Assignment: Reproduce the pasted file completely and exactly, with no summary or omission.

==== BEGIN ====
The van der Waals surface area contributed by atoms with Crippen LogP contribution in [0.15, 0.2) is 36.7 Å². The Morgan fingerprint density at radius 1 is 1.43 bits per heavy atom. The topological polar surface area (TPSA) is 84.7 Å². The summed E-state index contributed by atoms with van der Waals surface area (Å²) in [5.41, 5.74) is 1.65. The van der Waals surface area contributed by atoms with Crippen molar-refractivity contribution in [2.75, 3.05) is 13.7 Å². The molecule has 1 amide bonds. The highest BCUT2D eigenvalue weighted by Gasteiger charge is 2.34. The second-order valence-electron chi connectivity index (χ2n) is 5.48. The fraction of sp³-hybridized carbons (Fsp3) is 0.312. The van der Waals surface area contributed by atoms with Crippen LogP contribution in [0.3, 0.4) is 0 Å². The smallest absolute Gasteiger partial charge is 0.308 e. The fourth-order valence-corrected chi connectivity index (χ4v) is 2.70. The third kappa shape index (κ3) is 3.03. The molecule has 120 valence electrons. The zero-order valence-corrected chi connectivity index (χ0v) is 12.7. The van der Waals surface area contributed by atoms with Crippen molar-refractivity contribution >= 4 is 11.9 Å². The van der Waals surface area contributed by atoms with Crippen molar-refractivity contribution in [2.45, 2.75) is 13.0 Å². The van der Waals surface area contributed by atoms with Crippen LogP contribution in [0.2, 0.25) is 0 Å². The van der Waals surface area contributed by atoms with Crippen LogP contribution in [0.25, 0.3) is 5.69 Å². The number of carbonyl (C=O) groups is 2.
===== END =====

The van der Waals surface area contributed by atoms with Crippen LogP contribution in [0.15, 0.2) is 36.7 Å². The Morgan fingerprint density at radius 1 is 1.43 bits per heavy atom. The topological polar surface area (TPSA) is 84.7 Å². The summed E-state index contributed by atoms with van der Waals surface area (Å²) in [5.41, 5.74) is 1.65. The van der Waals surface area contributed by atoms with Crippen molar-refractivity contribution in [2.75, 3.05) is 13.7 Å². The molecule has 1 amide bonds. The highest BCUT2D eigenvalue weighted by Gasteiger charge is 2.34. The second-order valence-electron chi connectivity index (χ2n) is 5.48. The fraction of sp³-hybridized carbons (Fsp3) is 0.312. The van der Waals surface area contributed by atoms with Crippen LogP contribution in [0.3, 0.4) is 0 Å². The smallest absolute Gasteiger partial charge is 0.308 e. The fourth-order valence-corrected chi connectivity index (χ4v) is 2.70. The third kappa shape index (κ3) is 3.03. The molecule has 120 valence electrons. The zero-order valence-corrected chi connectivity index (χ0v) is 12.7. The van der Waals surface area contributed by atoms with Crippen molar-refractivity contribution >= 4 is 11.9 Å². The van der Waals surface area contributed by atoms with Crippen molar-refractivity contribution in [2.45, 2.75) is 13.0 Å². The van der Waals surface area contributed by atoms with Crippen LogP contribution in [0.2, 0.25) is 0 Å². The van der Waals surface area contributed by atoms with Crippen LogP contribution in [0.25, 0.3) is 5.69 Å². The number of carbonyl (C=O) groups is 2.